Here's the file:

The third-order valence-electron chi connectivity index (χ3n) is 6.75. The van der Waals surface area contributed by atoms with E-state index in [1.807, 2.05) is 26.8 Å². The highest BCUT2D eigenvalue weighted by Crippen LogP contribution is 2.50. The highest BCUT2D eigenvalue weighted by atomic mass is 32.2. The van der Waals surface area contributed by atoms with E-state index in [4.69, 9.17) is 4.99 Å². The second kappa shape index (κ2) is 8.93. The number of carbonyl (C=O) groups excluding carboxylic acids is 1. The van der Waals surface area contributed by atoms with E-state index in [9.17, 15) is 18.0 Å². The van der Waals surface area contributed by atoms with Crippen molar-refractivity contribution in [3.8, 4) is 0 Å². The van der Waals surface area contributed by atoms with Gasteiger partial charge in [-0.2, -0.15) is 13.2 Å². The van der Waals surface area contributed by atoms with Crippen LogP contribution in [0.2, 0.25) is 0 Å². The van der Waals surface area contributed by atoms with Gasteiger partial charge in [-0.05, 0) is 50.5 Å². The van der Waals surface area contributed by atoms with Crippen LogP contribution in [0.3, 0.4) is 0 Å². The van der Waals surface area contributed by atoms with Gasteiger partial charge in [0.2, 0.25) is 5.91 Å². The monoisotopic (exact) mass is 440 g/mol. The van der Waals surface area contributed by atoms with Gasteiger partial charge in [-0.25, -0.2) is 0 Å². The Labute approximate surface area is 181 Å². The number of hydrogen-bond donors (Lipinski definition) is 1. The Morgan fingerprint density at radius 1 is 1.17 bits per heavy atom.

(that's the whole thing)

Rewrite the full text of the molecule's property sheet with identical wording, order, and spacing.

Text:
The third-order valence-electron chi connectivity index (χ3n) is 6.75. The van der Waals surface area contributed by atoms with E-state index in [1.807, 2.05) is 26.8 Å². The highest BCUT2D eigenvalue weighted by Crippen LogP contribution is 2.50. The highest BCUT2D eigenvalue weighted by atomic mass is 32.2. The van der Waals surface area contributed by atoms with E-state index in [4.69, 9.17) is 4.99 Å². The second kappa shape index (κ2) is 8.93. The number of carbonyl (C=O) groups excluding carboxylic acids is 1. The van der Waals surface area contributed by atoms with E-state index in [9.17, 15) is 18.0 Å². The van der Waals surface area contributed by atoms with Crippen molar-refractivity contribution in [3.8, 4) is 0 Å². The van der Waals surface area contributed by atoms with Gasteiger partial charge in [-0.2, -0.15) is 13.2 Å². The van der Waals surface area contributed by atoms with Crippen LogP contribution in [0.2, 0.25) is 0 Å². The van der Waals surface area contributed by atoms with Gasteiger partial charge in [-0.05, 0) is 50.5 Å². The van der Waals surface area contributed by atoms with Crippen LogP contribution in [0.3, 0.4) is 0 Å². The van der Waals surface area contributed by atoms with Gasteiger partial charge in [0.2, 0.25) is 5.91 Å². The monoisotopic (exact) mass is 440 g/mol. The van der Waals surface area contributed by atoms with Gasteiger partial charge in [-0.25, -0.2) is 0 Å². The Labute approximate surface area is 181 Å². The number of hydrogen-bond donors (Lipinski definition) is 1. The Morgan fingerprint density at radius 1 is 1.17 bits per heavy atom.